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Romero v. Twin Parks Southeast Houses

February 16, 2010


Judgment, Supreme Court, Bronx County (Betty Owen Stinson, J.), entered on or about March 4, 2009, dismissing the complaint, and bringing up for review the order (same court and Justice), entered on or about October 27, 2008, which granted defendants' motion and cross motion for summary dismissal, unanimously reversed, on the law, without costs, the motion and cross motion denied, and the complaint reinstated.

Published by New York State Law Reporting Bureau pursuant to Judiciary Law § 431.

This opinion is uncorrected and subject to revision before publication in the Official Reports.

Gonzalez, P.J., Saxe, Moskowitz, Abdus-Salaam, RomÁn, JJ.


"Landlords have a common-law duty to take minimal precautions to protect tenants from foreseeable harm,' including a third party's foreseeable criminal conduct" (Burgos v Aqueduct Realty Corp., 92 NY2d 544, 548 [1998], quoting Jacqueline S. v City of New York, 81 NY2d 288, 293-294 [1993]). However, an injured tenant may recover damages "only on a showing that the landlord's negligent conduct was a proximate cause of the injury" (Burgos, 92 NY2d at 548). Where the assailant remains unidentified, a plaintiff may meet his proximate cause burden "if the evidence renders it more likely or more reasonable than not that the assailant was an intruder who gained access to the premises through a negligently maintained entrance" (id. at 551).

The 240-apartment building at issue had a front entrance with a locked door and intercom, and a rear entrance leading to a parking lot through a locked door with no intercom. The building lobby was manned by security guards provided by defendant Mandel 24 hours per day. Mandel also provided a "roving guard" to patrol the building. Plaintiff alleges he was injured when an unknown assailant punched him in the face in the lobby and then ran away.

The security commander testified that the rear door lock was broken "most of the time." His testimony was at least partially corroborated by the security supervisor, who stated that sometimes "a couple days" would pass before a broken door lock was fixed. Plaintiff and the security supervisor, who witnessed the assault, both testified that the assailant was not a tenant, and that they did not recognize him. Plaintiff thus met his burden of raising a triable issue of fact as to whether the assailant was an intruder who entered the building through a negligently maintained entranceway, namely, the rear door (cf. Alvarez v Masaryk Towers Corp., 15 AD3d 428, 429 [2005]).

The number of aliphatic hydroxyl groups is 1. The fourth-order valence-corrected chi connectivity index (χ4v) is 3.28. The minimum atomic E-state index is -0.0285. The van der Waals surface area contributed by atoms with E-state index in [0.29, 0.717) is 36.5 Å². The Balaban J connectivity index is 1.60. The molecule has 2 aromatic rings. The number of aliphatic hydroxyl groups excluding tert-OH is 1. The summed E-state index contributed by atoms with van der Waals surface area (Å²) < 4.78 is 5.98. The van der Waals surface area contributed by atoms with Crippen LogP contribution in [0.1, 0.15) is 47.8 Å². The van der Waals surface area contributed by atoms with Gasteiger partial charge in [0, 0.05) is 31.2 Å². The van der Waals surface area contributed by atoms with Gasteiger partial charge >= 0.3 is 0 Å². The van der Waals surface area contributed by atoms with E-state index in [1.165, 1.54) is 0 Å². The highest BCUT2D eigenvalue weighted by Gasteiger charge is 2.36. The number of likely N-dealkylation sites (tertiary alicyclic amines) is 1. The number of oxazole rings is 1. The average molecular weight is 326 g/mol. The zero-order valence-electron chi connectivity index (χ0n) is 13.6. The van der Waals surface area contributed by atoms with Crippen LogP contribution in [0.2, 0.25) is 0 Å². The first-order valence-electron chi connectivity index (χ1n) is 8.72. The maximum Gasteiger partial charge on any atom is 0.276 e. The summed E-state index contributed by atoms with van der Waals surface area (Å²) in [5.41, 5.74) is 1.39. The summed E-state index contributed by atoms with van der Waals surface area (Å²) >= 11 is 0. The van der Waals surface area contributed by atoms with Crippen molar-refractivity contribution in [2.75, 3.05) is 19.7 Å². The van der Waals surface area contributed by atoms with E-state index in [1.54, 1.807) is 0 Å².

The security commander and security supervisor both testified that loitering in the building was prohibited. Visitors were required to sign in and were not permitted to "stand around in the lobby," and would be asked to leave if discovered. Notwithstanding this testimony, a written statement given about a month after the incident, which the security supervisor admittedly signed, indicated that the assailant was a "stranger" who had been "standing near the elevators" immediately prior to punching plaintiff in the face. This statement conflicted with the testimony that visitors were not allowed to loiter in the building, and also conflicted with the security supervisor's deposition testimony that plaintiff and the assailant had emerged from the elevator together, embroiled in an argument, immediately prior to the attack. If true, the written statement would be evidence of a breach of the security company's protocol for expelling loiterers. Notwithstanding the supervisor's assertion at his deposition that the statement had been drafted by a building legal representative, and that he was tired and simply signed without reading it, the conflict between the written statement and his deposition testimony goes to the supervisor's credibility, and raises a triable issue of fact as to whether Mandel had negligently permitted the assailant to loiter in the lobby immediately prior to the assault.

The evidence in the record of police reports of numerous crimes against building residents in the five years prior to the attack -- including a number of misdemeanor and felony assaults, at least some of which appear to have occurred on the building premises -- suffices to raise at least a triable issue as to the foreseeability of the attack against plaintiff, particularly as there is no requirement that the evidence of prior criminal activity be "limited to crimes actually occurring in the specific building where the attack took place" or be "at the exact location where plaintiff was harmed" (Jacqueline S., 81 NY2d at 294).

Mandel's argument that regardless of any negligence on its part, it had no duty to plaintiff and cannot be held directly liable to him, is unavailing. Through no fault of plaintiff, the contract specifications that appear in the record are incomplete, and do not fully detail the scope of Mandel's security duties. Nevertheless, it is undisputed that under the contract, Mandel provided the building with around-the-clock security. Given the magnitude of this deployment and the security guard's statutory function of preventing unlawful activity on designated property and protecting individuals from harm (see General Business Law § 89-f[6]), there is at least an issue of fact as to whether Mandel "entirely displaced" or "comprehensively absorbed" Twin Parks' duty to secure the building against crime (Sprung v Command Sec. Corp., 38 AD3d 478, 479 [2007]).



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